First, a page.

Second, when I align the learning outcomes in the course outline against SOLO I can see the material to be taught aligns well with the activities in class, and with the assessment which are a group presentation, an annotated bibliography, and a final exam. The material is delivered in a seminar on a weekly basis and includes required reading of a text book chapter and a peer reviewed article, as well as in-class activities designed to encourage learners to discuss, question, and provide solutions. The materials and the activities form the basis of the knowledge required for learners to apply knowledge to case studies, questions and be successful in the three assessments. This seems to me to be the essential idea behind Bigg’s theory of constructive alignment.

    Consequently, when I mapped the learning outcomes against the SOLO framework I found this:
    There will be evidence of ‘unistructural competence’ or identify and name, if leaners achieve learning outcomes 1, 3, 4.
    There will be evidence of ‘multistructural competence’ or combine and describe if learners achieve learning outcomes 2.
    There will be evidence of ‘relational competence’ i.e. critically analyse, evaluate, if leaners achieve learning outcome 5.
    There is no evidence of extended abstraction in the learning outcomes.

    Additionally, when mapping material, activities, and assessment against the five learning outcomes for the course I found:
    Group presentations align with LO1, LO2, LO3, & LO4
    The Annotated Bibliography aligns with LO1, LO2, LO3, LO4, LO5

    While I believe the materials, activities, and assessment do indeed match the level of knowledge required by higher education study in this third-year course, I think verbs used in the learning outcomes to indicate level of understanding would be improved if the terminology from SOLO was adopted.

    1. HI Denise, great use of Bigg’s SOLO model to help you analyse your course. While I am not going to vehemently disagree with you about the expectations for a third year undergraduate course, looking at the AQF Level 7 criteria, I can see there is plenty of room for discussion. The words used for this level, for graduate skills are “analyse and evaluate information,” “analyse, generate and transmit solutions to unpredictable and sometimes complex problems” and “demonstrate autonomy” and “well-developed judgement” – so it could be argued that only having one learning outcome at the “relational competence” level (in Biggs’ language) might not be balanced enough towards Level 7. However this is all in the realm of discussion between professionals, rather than an absolutely rigid application of external standards.

  3. Hi there,
    I would have to contest the statement “It is not necessary that all learning activities and outcomes be perfectly mapped to the correct AQF level for your course, “. The AQF provides clear guidance on expectations at the different levels. UG courses should end at level 7 or 8 for honours but since students enter at 18 usually with level 3 or 4 qualifications it is vital that learning across the years is properly scaffolded and developed so that it is at the correct level for the stage. Another problem with the AQF is that whilst the levels are defined in general terms, learning outcomes need to use behavioral verbs that have a high degree of measurability not words such as “understand” or “appreciate” as are used in the AQF statements. The AQF does mostly map to Blooms although it is worth noting that the AQF rates synthesis (AQF9) as more complex than evaluation (AQF8).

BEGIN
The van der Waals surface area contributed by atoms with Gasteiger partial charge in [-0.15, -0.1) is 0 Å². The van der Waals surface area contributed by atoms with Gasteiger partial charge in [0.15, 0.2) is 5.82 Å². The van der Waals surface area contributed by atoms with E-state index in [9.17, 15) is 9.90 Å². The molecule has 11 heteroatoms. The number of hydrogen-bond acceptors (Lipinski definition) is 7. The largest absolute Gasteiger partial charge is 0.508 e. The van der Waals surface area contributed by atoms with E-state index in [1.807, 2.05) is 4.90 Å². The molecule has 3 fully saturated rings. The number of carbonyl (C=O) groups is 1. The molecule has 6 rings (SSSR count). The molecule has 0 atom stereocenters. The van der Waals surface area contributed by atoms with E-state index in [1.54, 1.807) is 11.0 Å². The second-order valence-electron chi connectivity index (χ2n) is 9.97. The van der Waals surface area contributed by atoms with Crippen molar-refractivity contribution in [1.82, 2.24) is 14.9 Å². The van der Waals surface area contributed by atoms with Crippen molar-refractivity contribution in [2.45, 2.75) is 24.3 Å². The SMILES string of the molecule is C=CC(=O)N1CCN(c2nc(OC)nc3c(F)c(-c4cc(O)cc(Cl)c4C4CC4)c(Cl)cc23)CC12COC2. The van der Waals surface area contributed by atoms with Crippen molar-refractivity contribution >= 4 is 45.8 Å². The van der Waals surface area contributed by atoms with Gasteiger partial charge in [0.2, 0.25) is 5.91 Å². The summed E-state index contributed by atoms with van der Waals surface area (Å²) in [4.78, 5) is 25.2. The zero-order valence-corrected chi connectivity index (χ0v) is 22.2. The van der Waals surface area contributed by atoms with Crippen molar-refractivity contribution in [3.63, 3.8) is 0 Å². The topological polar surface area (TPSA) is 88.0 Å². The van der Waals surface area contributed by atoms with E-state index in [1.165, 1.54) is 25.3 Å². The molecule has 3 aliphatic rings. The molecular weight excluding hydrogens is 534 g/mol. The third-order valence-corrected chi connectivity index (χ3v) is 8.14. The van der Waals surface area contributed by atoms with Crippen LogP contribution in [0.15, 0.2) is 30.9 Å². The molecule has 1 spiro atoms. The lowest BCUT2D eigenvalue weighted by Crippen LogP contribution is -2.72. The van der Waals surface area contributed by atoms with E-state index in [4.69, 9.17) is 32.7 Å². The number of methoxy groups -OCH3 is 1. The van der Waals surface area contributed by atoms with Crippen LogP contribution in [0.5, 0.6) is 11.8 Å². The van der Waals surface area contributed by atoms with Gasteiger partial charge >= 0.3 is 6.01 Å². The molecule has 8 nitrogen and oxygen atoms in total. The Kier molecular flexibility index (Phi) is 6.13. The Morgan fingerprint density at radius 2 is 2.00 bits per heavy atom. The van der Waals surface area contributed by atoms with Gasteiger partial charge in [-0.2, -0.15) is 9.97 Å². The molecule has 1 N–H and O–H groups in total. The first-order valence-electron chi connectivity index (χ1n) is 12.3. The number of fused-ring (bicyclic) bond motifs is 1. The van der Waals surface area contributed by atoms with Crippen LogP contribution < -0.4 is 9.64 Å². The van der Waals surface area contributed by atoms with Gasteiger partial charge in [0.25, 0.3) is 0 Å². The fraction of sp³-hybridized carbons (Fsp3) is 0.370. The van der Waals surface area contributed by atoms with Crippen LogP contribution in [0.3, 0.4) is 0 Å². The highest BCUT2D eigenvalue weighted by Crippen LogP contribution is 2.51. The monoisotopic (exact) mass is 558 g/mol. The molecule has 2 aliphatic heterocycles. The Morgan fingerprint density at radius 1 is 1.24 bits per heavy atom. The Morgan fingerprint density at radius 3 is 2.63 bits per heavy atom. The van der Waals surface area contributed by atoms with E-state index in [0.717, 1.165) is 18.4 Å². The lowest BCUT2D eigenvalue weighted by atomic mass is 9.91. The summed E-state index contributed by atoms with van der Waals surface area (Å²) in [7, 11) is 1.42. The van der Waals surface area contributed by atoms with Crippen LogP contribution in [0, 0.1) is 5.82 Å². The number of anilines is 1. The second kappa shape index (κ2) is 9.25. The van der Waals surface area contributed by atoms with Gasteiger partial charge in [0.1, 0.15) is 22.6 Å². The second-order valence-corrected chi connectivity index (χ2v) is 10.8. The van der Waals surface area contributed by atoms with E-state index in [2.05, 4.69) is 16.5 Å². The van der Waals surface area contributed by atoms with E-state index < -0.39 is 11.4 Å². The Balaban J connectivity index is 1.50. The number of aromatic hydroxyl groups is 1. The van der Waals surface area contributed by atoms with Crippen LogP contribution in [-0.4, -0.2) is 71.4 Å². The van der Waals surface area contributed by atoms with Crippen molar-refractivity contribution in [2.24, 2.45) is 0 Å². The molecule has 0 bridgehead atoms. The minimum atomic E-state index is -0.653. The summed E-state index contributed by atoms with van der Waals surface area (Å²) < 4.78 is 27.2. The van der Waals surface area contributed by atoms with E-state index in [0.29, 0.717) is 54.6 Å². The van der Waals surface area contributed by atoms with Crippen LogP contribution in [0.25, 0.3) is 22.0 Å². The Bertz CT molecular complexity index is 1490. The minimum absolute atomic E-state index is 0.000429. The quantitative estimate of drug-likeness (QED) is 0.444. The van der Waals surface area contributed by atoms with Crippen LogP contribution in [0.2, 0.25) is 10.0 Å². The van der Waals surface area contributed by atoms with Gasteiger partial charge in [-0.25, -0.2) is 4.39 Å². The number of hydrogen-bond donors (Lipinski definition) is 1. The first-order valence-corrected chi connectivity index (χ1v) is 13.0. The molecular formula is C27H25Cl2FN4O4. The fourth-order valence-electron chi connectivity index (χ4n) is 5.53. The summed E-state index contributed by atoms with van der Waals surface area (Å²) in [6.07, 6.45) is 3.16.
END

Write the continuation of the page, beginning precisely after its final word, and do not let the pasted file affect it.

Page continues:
1. Hi Richard, thanks for pointing out those discrepancies. I have heard many discussions by academics and others as to whether all L/O’s should be exactly matched to the AQF level for the level of Higher Education and people seem to have differing opinions. In some more technically based courses, and in courses where the practical side of it is very much based in an understanding of the use of a particular program or set of formulas and applying this there may be a need for some flexibility (eg Population Health uses a program called Stata with certain formulas needed to solve particular problems and this is at a Masters level – the participants cannot do anything unless they master these basics). Regarding the position of “evaluate” and “synthesis” on the Blooms model, the one I have used for this blog has “create” at the apex – above evaluate. Creation requires a synthesis of ideas to produce something new. So in this version at least, it has this type of knowledge at the apex. However the Blooms model has been modified and changed over the years, so it depends which version you are looking at. But thanks again for your thoughts – it pays to cast a critical eye over established practices and theory.

  4. I just noticed that the Unit Guide for the latest version of my ICT Sustainability course doesn’t have a level indication in it. Previously it said the learning objectives were from “Level 5” of the “Skills Framework for the Information Age” (SFIA). This is a set of global skills definitions used in the IT industry, where Level 1 is the lowest and Level 7 the most advanced. I guess I had better have the level put back in.

    The course has multiple choice weekly quizzes which are at a low level, discussions a bit higher and then assignments at increasingly higher levels. However, the materials don’t explicitly point that out: should I?

    1. HI Tom, on Day 5 we will be looking at the value of assisting students with “metacognition” processes regarding their learning – this includes revealing things like industry and other external standards that can often be in the background as part of a “hidden curriculum.” The value is that the students can aim at standards wider than just pleasing the people who are going to be marking their assessments. So based on that, I think it is certainly valuable to let students know about these standards and how you are mapping your teaching to them, although it pays not to focus too obsessively on them (because in my own experience I find students can become quite obsessive about meeting these kinds of standards instead of concentrating on the tasks at hand, which while maybe not obvious to them, might be building them up to meet the standards!).